Sure, you know all about roads and wildlife, but roads are not the only place that wildlife and human infrastructure can do bad things to each other. Two recent stories point out some of the more unusual ways that wildlife influences modern life, and how our modern structures influence the survival of wildlife. (Although that sounds so serious. One of these stories is “cute,” and the other has been mostly reported as “cute.”)
New York City’s Kennedy Airport is on the shores of Jamaica Bay, which is an estuary off the Atlantic Ocean. In addition to the airport, the bay is also home to the National Park Service’s Jamaica Bay Wildlife Refuge. This creates all sorts of interesting interactions between airplanes and wildlife, but the story of the last two years has been that diamond terrapins, an aquatic turtle, have been crawling across the airport’s runways in search of nesting sites.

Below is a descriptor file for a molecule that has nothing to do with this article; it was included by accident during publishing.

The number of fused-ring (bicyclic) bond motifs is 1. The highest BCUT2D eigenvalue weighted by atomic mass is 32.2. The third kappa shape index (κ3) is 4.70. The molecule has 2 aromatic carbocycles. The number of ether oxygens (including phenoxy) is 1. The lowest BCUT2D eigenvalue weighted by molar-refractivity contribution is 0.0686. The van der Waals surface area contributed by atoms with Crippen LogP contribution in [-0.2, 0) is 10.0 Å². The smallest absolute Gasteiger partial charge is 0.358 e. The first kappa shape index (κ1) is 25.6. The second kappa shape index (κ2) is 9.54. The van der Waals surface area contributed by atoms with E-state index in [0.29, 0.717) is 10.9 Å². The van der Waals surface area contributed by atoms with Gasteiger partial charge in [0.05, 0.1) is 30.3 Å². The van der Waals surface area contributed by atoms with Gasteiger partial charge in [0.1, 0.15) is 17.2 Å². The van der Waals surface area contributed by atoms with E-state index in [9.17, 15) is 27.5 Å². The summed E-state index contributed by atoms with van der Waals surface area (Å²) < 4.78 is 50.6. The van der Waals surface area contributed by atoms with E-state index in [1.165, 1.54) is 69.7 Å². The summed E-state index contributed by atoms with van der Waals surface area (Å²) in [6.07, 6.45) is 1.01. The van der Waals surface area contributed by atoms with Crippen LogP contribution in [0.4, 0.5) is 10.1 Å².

New York Times Magazine contributor Jon Mooallem has been tracking P.O.C.B.S. — power outages caused by squirrels. He writes about it in the New York Times opinion section. There are many serious potential take-aways in this humorous story, one of which is that no one really knows how many power outages each year are caused by squirrels, or other wildlife.
- Ohio Department of Natural Resources is studying how and why bobcats have returned to the state, by tracking 21 collared bobcats, The Madison Press reports. Previous research showed that there are two distinct populations of bobcats in the state. DNA analysis showed that the bobcats in both populations are from Pennsylvania, West Virginia and Kentucky. Read more in The Madison Press, here.
- David “Doc Quack” Riensche, an East Bay Regional Park District biologist, has been studying western pond turtles in in the eastern foothills of Mount Diablo outside Clayton, California for three years, the San Francisco Chronicle reports. The study has collected information on where the turtles winter and lay eggs. Western pond turtles are the only turtle native to California, but they face competition from non-native turtle species. Read more in the San Francisco Chronicle, here.